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EPA Oversees Public Water Hookup to 20 Limestone Road Homes
Release Date: 8/28/2000
Contact Information: Ruth Wuenschel, 215-814-5540
Ruth Wuenschel, 215-814-5540
CUMBERLAND, Md. – Starting today, the U.S. Environmental Protection Agency will oversee Allegany County’s hookup of the public water supply to 20 residents who live near the Limestone Road Superfund hazardous waste site..
The county constructed a public waterline after contamination associated with the nearby Limestone Road site was discovered in local wells. The connections to the main waterline represent the final stage of a $2 million project that will ensure affected residents will start receiving clean, drinkable water after six years of living on bottled water.
“The construction of this waterline represents just how much can get accomplished with good working relationships between EPA, responsible parties, state and local government,” said Bradley M. Campbell, regional administrator of EPA’s mid-Atlantic region.
During the 1960s and 1970s the Limestone Road site was used to dispose of construction and demolition wastes. Maryland environmental officials asked the EPA to assess the sight after they found more than 100 tons of chromium, lead and cadmium buried there.
EPA placed the area on the Superfund National Priorities List of most hazardous waste sites in 1982 after discovering surface waters were contaminated with chromium, cadmium and zinc and a stream adjacent to the property was found to contain heavy metals associated with the site.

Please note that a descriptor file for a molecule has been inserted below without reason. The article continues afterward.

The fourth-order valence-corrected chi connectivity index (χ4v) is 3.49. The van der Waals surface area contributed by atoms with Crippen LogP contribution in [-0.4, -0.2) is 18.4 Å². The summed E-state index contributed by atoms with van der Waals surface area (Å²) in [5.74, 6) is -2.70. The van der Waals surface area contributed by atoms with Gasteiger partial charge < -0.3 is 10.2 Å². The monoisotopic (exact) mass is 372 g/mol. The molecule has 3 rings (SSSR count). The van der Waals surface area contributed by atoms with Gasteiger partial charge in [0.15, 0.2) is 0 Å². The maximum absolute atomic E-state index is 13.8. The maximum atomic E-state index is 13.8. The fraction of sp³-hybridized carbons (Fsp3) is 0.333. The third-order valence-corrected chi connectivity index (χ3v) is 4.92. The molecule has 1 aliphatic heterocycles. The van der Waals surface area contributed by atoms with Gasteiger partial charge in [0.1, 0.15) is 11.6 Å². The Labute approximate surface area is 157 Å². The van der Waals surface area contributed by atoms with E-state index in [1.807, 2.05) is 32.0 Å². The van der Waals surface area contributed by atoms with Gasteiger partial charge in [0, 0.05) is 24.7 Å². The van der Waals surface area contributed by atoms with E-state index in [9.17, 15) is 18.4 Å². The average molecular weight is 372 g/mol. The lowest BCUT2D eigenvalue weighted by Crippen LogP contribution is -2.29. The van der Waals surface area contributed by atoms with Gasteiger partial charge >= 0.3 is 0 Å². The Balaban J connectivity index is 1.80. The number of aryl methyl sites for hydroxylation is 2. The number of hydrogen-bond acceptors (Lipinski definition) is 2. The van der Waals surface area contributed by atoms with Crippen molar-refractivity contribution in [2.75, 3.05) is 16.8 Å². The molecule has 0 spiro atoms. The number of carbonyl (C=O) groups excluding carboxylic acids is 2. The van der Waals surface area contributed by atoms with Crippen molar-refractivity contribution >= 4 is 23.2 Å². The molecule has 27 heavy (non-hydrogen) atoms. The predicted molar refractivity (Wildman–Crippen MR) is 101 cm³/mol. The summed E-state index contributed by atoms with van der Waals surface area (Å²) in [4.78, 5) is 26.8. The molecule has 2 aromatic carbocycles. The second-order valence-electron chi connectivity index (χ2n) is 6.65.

Working with the parties responsible for the site -- Fairchild Industries and Cumberland Cement & Supply -- EPA first addressed all immediate environmental and health threats by capping areas of contamination and fencing off the two landfills on either side of Limestone Road.
After studies found residential well water was contaminated with heavy metals associated with the site, the responsible parties entered into an agreement with EPA in 1994 by which they regularly tested the residential wells and provided bottled water to those residents whose water was not safe to drink.
With funding from the U.S. Agriculture Department and Maryland’s Water Management Division, Allegany County started constructing the several-hundred-foot waterline last August. At the rate of two homes connected to the waterline each day, EPA expects the final residential hookup to occur by the end of the month. After that, EPA will ensure that ground and surface waters continue to be monitored until the agency determines that this is no longer necessary.
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